Rectum 1.2 to 1.5 anal body diam., consisting of capillary posterior part and broad pyriform anterior part with wide lumen, bordered by three large rectal glands. Tail conical, 4 to 5 times its diam., gradually tapering to hyaline narrowly conical tail tip with hyaline zone of 1/6 of tail length. The anterior lip of female anus rounded, arch-shaped with marked cuticular border. Posterior anal lip is bulged, smooth in front and posteriorly annulated; annuli are crossed by longitudinal incisures breaking the cuticle rings into longitudinal elongated rectangles, just behind the posterior anal lip seven rows of rectangles form a V-shaped figure, posteriorly at a distance of one anal body width from anus the number of rows decreases to five and they are parallel.

Eggs

Egg is large, its length 58 to 65 µm; 2.5 times of its diam. Eggs are laid by a female at different stages of cleavage: from single cell stage up to the second stage juvenile after the first molt inside eggshell; in latter case it is the ovoviviparity. Eggs are usually laid in chains of 2 to 5 units. Eggshell is smooth but after a juvenile breaks the shell its surface is marked with longitudinal slit.

Juvenile stages grown in the laboratory culture

Development in an egg

Propagative females laid eggs at different stages: from a blastula to an egg containing a completely developed J1 or J2; the latter case is ovoviviparity. The J1 juvenile inside the eggshell had a distinct pharynx with a small medial bulb without a valve, a posterior bulb and cardia. The stoma is indistinguishable. The second stage juvenile J2 inside the eggshell had an external shed cuticle and a massive long bulbous pharynx corpus (first bulb) with a triangular cuticular lumen, which is similar to that structure in adult females of the propagative generation. The genital primordium of at least six cells is visible. At this stage, the J2 juvenile was hatching from the eggshell, breaking through a longitudinal slit by its head end. The J2 juvenile within egg rolled up in three curves. After leaving the egg the J2 straightened, its body length elongated.

Stages of development after leaving the eggshell

J2 juvenile, where sex is not recognizable

Except for genital structures, the J2’s general morphology is similar to that of the adult female. Small elongated genital primordium in the middle of the mid-intestine part of the body. Primordium consists of eight cells: four small somatic cells in the central part, each of two primordium extremities with one large germinal cell and one small apical cell.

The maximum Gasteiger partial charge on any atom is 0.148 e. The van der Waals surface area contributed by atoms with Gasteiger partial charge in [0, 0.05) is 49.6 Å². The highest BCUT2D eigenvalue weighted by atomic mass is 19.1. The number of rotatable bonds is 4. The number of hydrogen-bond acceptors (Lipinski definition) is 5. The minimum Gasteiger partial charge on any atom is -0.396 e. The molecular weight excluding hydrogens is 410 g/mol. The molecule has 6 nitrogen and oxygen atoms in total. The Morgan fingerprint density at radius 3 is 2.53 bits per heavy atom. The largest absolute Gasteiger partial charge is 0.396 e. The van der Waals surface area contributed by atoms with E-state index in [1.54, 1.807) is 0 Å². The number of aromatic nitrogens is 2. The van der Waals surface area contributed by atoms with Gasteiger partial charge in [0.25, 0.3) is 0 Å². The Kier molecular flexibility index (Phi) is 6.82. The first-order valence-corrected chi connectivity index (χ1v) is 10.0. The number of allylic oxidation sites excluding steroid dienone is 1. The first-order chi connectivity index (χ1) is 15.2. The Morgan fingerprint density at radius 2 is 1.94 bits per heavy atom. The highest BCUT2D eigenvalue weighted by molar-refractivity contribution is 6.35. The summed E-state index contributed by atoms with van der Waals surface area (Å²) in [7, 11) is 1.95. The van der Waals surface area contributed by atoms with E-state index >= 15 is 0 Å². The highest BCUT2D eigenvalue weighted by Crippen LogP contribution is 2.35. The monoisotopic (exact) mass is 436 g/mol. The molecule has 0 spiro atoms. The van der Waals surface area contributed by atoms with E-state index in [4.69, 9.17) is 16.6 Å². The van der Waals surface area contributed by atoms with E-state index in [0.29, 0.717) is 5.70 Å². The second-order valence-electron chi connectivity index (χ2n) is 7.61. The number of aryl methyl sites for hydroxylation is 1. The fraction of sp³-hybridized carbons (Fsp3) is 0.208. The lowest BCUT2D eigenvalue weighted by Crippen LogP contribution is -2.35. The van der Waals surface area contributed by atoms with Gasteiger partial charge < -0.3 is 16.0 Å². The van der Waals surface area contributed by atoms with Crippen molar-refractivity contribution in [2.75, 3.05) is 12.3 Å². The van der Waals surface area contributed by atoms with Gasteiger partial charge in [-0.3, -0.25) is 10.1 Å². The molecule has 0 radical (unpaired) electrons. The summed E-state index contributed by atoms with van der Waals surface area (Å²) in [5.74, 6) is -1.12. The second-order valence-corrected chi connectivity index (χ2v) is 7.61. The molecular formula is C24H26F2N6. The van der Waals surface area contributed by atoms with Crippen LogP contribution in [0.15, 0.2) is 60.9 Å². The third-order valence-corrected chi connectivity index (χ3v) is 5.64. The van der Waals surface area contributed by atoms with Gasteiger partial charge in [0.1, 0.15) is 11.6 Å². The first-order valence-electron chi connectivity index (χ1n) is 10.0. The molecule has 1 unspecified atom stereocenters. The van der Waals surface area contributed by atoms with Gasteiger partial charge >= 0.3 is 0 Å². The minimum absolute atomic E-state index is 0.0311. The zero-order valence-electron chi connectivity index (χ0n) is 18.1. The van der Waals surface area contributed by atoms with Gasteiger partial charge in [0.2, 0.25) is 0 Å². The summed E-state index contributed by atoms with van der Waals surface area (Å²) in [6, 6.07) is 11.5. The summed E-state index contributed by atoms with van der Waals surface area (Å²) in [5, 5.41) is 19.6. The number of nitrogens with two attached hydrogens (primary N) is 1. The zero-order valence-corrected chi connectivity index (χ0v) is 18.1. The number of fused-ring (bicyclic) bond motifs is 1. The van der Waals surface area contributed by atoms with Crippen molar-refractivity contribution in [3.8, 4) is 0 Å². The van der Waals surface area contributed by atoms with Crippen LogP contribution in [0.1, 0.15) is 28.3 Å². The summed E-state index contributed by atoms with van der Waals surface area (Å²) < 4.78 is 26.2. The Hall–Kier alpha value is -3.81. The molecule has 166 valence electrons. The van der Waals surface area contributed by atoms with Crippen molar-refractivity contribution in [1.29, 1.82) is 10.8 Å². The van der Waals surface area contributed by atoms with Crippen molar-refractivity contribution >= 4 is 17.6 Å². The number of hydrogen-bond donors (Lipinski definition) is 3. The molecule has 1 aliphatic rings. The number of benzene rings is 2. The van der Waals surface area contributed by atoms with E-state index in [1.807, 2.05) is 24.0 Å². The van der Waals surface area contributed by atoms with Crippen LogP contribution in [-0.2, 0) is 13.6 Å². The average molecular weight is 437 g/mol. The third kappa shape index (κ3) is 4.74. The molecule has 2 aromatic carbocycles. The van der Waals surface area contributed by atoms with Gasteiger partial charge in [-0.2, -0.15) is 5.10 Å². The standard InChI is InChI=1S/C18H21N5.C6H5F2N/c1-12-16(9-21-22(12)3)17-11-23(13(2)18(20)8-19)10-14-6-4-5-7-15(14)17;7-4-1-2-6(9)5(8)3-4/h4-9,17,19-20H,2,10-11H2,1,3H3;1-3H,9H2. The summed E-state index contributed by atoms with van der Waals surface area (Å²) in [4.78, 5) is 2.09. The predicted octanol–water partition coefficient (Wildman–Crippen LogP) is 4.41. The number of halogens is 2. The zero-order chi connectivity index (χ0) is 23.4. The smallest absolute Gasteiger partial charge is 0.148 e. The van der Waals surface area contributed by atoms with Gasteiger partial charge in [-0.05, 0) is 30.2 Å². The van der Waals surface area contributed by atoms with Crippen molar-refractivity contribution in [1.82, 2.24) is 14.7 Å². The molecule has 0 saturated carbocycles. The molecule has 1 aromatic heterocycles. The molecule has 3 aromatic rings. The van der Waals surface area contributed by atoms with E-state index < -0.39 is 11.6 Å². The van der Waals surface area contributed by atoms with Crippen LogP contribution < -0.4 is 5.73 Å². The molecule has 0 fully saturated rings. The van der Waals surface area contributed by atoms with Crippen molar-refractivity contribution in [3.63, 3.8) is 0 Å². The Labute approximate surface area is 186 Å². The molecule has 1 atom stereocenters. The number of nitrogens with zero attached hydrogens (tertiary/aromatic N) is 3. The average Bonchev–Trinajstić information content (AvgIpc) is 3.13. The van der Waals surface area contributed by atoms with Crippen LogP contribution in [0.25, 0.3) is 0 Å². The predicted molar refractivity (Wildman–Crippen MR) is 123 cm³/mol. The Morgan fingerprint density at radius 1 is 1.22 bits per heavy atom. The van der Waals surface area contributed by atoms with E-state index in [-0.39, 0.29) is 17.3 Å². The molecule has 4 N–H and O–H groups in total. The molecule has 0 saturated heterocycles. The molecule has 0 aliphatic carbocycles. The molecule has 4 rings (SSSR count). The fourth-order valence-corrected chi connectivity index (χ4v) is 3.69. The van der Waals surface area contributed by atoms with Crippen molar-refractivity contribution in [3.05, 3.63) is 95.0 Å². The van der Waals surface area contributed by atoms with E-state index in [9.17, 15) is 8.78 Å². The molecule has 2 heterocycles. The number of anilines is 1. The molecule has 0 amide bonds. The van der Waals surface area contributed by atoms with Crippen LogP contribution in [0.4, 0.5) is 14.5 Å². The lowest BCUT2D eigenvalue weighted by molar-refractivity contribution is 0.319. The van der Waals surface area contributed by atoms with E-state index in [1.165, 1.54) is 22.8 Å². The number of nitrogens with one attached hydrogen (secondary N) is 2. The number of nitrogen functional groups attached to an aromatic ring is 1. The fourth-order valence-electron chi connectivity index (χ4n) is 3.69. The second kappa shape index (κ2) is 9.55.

J3 male

Except for genital structures, the J3 male’s general morphology is similar to that of the adult male. Small drop-like genital primordium in the middle of the mid-intestine part of the body. Four large germinal cells with an apical cell in posterior pole; in anterior part of primordium a small hook-like part with somatic nuclei reflexed posteriorly. This part in later stages will grow to cloaca primordium. Cloaca primordium present, encircling rectum, with its ventral side narrow and elongated anteriorly and dorsal side widely expanded.

J3 female

Except for genital structures, the J3 female’s general morphology is similar to that of the adult female. Vulval primordium absent. Genital primordium is a small Z-shaped to horseshoe shaped structure with central somatic zone and two flexed branches, each of them with two large germinal cells and small apical cell, situated in the middle of mid-intestine section of the body.

J4 male

Except for genital structures, the J4 male’s general morphology is similar to that of the adult male. Genital primordium horseshoe-like, in the middle of the mid-intestine part of the body, its length 5 to 7 times of its diam. Main part of primordium with 10 to 15 large germinal cells and with a small apical cell on posterior pole. Anteriorly primordium has a hook-like reflexed part with somatic nuclei which grows during this stage in the direction of cloaca primordium, finally joining with the latter. Cloaca primordium encircling the expanded rectum canal; its ventral side narrow and elongated anteriorly and dorsal side widely expanded. Primordium has very dense structure filled with numerous somatic nuclei.